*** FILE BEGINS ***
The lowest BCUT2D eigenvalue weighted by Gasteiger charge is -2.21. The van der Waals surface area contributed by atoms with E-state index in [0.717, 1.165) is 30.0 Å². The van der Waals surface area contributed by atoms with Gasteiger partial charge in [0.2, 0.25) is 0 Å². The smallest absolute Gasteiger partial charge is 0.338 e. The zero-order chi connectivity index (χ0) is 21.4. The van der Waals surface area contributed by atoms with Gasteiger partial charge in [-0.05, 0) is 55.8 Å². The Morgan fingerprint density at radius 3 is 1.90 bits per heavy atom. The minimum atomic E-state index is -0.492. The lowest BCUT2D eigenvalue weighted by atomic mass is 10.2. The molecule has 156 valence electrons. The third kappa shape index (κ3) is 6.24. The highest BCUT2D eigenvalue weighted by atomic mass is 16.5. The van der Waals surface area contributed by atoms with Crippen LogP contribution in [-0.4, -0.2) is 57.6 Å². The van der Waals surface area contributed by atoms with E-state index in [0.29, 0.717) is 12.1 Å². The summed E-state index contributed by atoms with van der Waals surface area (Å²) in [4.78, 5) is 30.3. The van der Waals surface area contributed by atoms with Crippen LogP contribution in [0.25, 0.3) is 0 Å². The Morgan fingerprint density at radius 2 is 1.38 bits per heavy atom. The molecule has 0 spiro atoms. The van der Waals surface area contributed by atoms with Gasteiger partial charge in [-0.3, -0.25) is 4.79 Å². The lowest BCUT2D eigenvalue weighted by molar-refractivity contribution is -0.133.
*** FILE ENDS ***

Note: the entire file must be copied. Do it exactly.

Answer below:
The lowest BCUT2D eigenvalue weighted by Gasteiger charge is -2.21. The van der Waals surface area contributed by atoms with E-state index in [0.717, 1.165) is 30.0 Å². The van der Waals surface area contributed by atoms with Gasteiger partial charge in [0.2, 0.25) is 0 Å². The smallest absolute Gasteiger partial charge is 0.338 e. The zero-order chi connectivity index (χ0) is 21.4. The van der Waals surface area contributed by atoms with Gasteiger partial charge in [-0.05, 0) is 55.8 Å². The Morgan fingerprint density at radius 3 is 1.90 bits per heavy atom. The minimum atomic E-state index is -0.492. The lowest BCUT2D eigenvalue weighted by atomic mass is 10.2. The molecule has 156 valence electrons. The third kappa shape index (κ3) is 6.24. The highest BCUT2D eigenvalue weighted by atomic mass is 16.5. The van der Waals surface area contributed by atoms with Crippen LogP contribution in [-0.4, -0.2) is 57.6 Å². The van der Waals surface area contributed by atoms with E-state index in [0.29, 0.717) is 12.1 Å². The summed E-state index contributed by atoms with van der Waals surface area (Å²) in [4.78, 5) is 30.3. The van der Waals surface area contributed by atoms with Crippen LogP contribution in [0.25, 0.3) is 0 Å². The Morgan fingerprint density at radius 2 is 1.38 bits per heavy atom. The molecule has 0 spiro atoms. The van der Waals surface area contributed by atoms with Gasteiger partial charge in [-0.3, -0.25) is 4.79 Å². The lowest BCUT2D eigenvalue weighted by molar-refractivity contribution is -0.133.